North Korea issues threats after US B-2 drill

SEOUL, South Korea

Kim warned that his rocket forces were ready "to settle accounts with the U.S." Friday, thousands of soldiers in North Korea marched in support of their leader. According to state media, Kim "convened an urgent operation meeting" of senior generals just after midnight, signed a rocket preparation plan and ordered his forces on standby to strike the U.S. mainland, South Korea, Guam and Hawaii.

Kim said "the time has come to settle accounts with the U.S. imperialists in view of the prevailing situation," according to a report by the North's official Korean Central News Agency.

North Korean state media on Saturday said the country is in a "state of war" with South Korea, and has intentions to attack America. The statement by Pyongyang said all matters between the sides will be dealt with in a manner befitting war.

"We have to take seriously every provocative, bellicose action that this new young leader has taken so far," said Defense Secretary Chuck Hagel.

The North Koreans have been issuing a number of threats toward South Korea and the U.S. in recent weeks. In response, the Air Force carried out drills with South Korea that included the flight of two B-2 stealth bombers.

The bombers flew nonstop from their base in Missouri to South Korea, where they dropped dummy munitions at a military range.

The Pentagon said this was the first time a B-2 had dropped dummy munitions over South Korea, and later added that it was unclear whether there had ever been any B-2 flights there at all.

The mission follows a string of threats from the North. In the most dramatic case, Pyongyang made the highly improbable vow to nuke the United States. Experts believe the country is years away from developing nuclear-tipped missiles that could strike the United States. Many say they've also seen no evidence that Pyongyang has long-range missiles that can hit the U.S. mainland.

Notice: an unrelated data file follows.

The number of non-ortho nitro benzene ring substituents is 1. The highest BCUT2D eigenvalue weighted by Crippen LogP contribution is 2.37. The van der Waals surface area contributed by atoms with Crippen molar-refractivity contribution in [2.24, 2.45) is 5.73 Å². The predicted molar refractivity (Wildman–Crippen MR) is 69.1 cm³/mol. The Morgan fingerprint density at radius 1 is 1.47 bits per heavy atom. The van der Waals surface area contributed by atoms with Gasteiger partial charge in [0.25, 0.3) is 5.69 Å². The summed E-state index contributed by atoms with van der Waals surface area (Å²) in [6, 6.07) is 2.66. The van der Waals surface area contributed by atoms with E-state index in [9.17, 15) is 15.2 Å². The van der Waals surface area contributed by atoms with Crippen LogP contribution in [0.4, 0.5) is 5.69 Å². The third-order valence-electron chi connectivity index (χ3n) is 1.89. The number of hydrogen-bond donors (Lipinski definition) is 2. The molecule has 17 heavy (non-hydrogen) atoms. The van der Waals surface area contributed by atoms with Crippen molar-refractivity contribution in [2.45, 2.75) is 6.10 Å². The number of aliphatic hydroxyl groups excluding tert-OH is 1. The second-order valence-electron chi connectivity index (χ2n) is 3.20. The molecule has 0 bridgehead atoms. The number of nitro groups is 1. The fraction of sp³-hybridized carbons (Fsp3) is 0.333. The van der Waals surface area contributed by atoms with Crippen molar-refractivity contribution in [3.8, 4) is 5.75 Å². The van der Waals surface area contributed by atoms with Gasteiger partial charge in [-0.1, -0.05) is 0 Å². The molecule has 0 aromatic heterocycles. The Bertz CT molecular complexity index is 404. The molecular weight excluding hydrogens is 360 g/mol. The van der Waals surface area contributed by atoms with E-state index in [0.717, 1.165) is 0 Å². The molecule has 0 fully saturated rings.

Still, the North's threats are worrisome because of its arsenal of short- and mid-range missiles that can hit targets in South Korea and Japan. Seoul is only a short drive from the heavily armed border separating the Koreas.

Some experts believe the threats from the North are part of an effort to bolster the image of Kim in his home country. U.S. officials say they will not be intimidated.

"If there was a war, North Korea would lose, they would lose badly. The Kim regime would end as we know it. North Korea would end as we know it. North Korea does not want that to happen," said Jim Walsh.

The U.S. launched the B-2 mission just hours after North Korea cut off communications with the South. Most analysts think the rise in rhetoric from the North is in part an effort to force concessions and aid from the south and the U.S.

"We will unequivocally defend and we're unequivocally committed to that alliance with South Korea," said U.S. Defense Secretary Chuck Hagel. "We will be prepared if we have to be prepared to deal with any eventuality there."

Experts say the biggest concern is that with tensions so high, the chance of a military engagement breaking out accidentally is also high. Military leaders determined nearly 100,000 U.S. troops would be needed to storm the country and secure North Korea's nuclear material.

The Associated Press contributed to this report.

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